Diagnosing, Treating and Avoiding Root Fractures
Teeth seem to fracture for two primary reasons: occlusal forces (chewing and parafunctional) which sometimes overload natural teeth, and fractures secondary to brittle roots due to endodontic treatment or large post spaces.
Trauma, such as chewing ice, biting into a cherry pit or bruxism may also contribute to fractures. These fractures often occur around existing restorations. Some of them can be treated with periodontal surgery to crown lengthen the involved tooth, thus exposing the fracture margin for restorative care.
Today, CT scanning makes it possible to diagnose some vertical root fractures not visible with conventional radiography. These fractures can also be diagnosed by illuminating the inside of the tooth.
Figure 5. The upper right second bicuspid was previously restored with a post and crown and is tender upon chewing.
Figure 6. The initial radiograph does not reveal the cause of the patient’s symptoms.
Figure 7. Flap reflection reveals a mesial vertical root fracture on tooth #4 which caused the tenderness on mastication. The tooth prognosis was hopeless./
Additional diagnostic information is gained from periodontal probing of the area. A vertical fracture will often share a very narrow and very deep pocket depth at the fracture site.
Root fractures are usually untreatable and these teeth are usually lost.
Root Fracture in Endodontically – Treated Teeth
Computer modeling studies indicate that periodontal bone loss increases the likelihood of root fracture in endodonticallytreated teeth with posts. In these teeth, stress is concentrated at the apical end of the post and in the dentin lateral to this region.
The stress is higher and more concentrated in teeth with reduced periodontal support. It appears that fracture may be related to the decrease in dentin width near the end of the endodontic post.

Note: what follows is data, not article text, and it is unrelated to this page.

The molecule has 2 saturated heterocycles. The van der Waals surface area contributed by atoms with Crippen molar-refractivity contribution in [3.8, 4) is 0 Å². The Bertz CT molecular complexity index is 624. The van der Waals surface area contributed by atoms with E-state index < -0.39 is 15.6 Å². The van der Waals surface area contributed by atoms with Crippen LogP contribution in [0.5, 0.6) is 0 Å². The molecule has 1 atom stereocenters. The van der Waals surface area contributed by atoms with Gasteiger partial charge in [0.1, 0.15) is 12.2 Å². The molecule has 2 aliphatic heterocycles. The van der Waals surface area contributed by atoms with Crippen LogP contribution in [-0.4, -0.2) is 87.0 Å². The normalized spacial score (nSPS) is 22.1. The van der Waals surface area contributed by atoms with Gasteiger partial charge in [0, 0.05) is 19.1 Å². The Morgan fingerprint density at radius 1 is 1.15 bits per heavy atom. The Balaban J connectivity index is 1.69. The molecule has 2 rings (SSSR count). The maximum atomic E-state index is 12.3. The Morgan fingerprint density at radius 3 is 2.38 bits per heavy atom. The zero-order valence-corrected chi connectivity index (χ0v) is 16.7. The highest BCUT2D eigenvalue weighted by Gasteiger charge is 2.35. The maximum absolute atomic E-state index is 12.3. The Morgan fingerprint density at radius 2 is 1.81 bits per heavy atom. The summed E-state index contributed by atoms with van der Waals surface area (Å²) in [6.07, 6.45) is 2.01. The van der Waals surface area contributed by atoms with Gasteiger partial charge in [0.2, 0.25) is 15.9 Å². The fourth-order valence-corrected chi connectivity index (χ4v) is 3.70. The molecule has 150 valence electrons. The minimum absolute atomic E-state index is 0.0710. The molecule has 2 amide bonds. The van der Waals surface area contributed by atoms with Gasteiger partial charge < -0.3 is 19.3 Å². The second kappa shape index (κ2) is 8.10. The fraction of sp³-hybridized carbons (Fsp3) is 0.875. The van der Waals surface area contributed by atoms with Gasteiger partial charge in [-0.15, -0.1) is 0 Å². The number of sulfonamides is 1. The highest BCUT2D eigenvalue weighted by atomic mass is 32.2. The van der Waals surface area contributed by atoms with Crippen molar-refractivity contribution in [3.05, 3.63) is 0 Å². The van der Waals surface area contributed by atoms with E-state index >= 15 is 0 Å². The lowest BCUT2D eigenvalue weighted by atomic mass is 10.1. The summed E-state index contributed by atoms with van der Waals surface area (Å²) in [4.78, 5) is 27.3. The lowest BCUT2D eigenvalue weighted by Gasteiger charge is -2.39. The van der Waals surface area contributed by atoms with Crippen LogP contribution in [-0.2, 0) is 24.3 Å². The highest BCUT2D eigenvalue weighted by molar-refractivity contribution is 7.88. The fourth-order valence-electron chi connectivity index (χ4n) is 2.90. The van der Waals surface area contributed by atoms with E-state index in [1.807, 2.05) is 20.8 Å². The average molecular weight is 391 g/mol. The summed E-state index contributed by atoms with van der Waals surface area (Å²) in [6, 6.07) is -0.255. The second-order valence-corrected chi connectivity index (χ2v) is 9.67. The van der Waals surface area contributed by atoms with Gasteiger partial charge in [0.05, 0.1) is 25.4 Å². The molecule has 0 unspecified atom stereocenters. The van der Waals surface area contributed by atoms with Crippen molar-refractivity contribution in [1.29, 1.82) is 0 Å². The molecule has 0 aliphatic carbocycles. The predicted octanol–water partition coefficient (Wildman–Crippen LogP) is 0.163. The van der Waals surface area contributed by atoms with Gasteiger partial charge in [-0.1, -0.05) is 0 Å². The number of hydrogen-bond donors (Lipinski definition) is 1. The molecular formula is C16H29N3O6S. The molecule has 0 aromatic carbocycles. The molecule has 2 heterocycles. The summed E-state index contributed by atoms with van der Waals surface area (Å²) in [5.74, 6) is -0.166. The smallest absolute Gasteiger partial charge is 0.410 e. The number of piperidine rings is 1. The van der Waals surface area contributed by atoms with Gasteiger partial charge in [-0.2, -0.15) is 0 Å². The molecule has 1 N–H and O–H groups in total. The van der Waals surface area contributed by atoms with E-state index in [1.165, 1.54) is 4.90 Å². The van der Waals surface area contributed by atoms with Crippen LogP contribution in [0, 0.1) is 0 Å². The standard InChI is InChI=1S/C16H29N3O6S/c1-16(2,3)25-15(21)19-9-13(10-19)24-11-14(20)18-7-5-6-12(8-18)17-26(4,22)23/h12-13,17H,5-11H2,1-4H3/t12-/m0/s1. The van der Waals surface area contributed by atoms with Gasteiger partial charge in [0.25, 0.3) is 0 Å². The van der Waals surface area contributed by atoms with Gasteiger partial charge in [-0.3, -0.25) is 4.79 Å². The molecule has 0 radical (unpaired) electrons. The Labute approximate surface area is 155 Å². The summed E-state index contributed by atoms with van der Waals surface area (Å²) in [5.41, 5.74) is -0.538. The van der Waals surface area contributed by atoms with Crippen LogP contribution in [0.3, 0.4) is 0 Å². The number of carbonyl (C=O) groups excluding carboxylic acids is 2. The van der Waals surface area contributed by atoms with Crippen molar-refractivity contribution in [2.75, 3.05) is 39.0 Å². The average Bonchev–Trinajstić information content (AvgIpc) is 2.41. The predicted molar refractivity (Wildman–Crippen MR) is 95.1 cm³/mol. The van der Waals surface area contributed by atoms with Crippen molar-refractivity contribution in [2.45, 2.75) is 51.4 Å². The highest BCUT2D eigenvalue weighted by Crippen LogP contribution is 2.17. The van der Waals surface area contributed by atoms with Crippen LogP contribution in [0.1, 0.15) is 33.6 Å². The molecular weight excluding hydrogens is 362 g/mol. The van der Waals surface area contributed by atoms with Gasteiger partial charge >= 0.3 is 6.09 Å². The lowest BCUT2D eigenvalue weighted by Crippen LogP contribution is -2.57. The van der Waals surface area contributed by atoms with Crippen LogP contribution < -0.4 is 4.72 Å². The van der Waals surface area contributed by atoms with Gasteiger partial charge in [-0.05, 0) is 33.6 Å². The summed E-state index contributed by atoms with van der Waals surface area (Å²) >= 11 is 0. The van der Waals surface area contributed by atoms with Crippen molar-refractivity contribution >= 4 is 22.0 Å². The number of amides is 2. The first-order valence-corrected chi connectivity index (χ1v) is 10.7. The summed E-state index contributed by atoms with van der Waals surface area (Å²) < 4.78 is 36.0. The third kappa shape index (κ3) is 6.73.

For many years the rationale for the use of posts was not only to increase crown retention, but also to protect the tooth from fracture resulting from internal stress. Now studies show that endodontically- treated teeth without posts tend to fracture less than post-treated teeth and that it is the bulk of dentin in the region of the apex of the post that is most important in preventing fractures.
The amount of remaining supragingival tooth structure supporting the crown and post is also very important.
Some observers have also noted that endodontically-treated teeth without posts tend to fracture in a repairable manner while post crowns tend to experience total root fracture. Again, sufficient dentin at the apex of the post reduces the likelihood of these fractures. In fact, when there is adequate clinical crown length for cast crowns, retention posts are not necessary.
In many cases, periodontal surgical crown lengthening can increase crown length, thus eliminating the need for posts. Another potential problem with post placement is the perforation of the root surface wall during post space preparation. This occurs most frequently in situations of long post preparation in thin, tapering roots or on roots which have pronounced figure eight interproximal concavities not apparent on radiographs. The root anatomy of mandibular molar roots, mesial roots of maxillary molars and the roots of maxillary first premolars often have pronounced concavities with the canal space close to the inner aspect of the roots. This makes these teeth questionable candidates for post placement due to the high risk of root fracture.
Root sensitivity is usually the result of fluid shifts within the dentinal tubules induced by thermal changes or chemical gradients which stimulate free nerve endings in the pulpal tissues.
Causes of root sensitivity include injury to the dentin, gingival recession and acid produced by bacterial plaque.
Figure 8. Vertical root fracture in an endodontically-treated tooth with complete loss of the buccal bone plate.
Defective and leaking restorations, excessive occlusal loading, some tartar control toothpastes as well as tooth whitening agents and dietary acids have also been implicated.
All of these conditions reduce or destroy a “smear layer” of debris which occludes portions of the dentinal tubules and demineralizes tooth structure.
Prevention of sensitivity by reducing its causes includes:
- Improved supragingival plaque control
- Occlusal correction of teeth in traumatic occlusion
- Dietary and/or dentifrice changes to reduce smear layer loss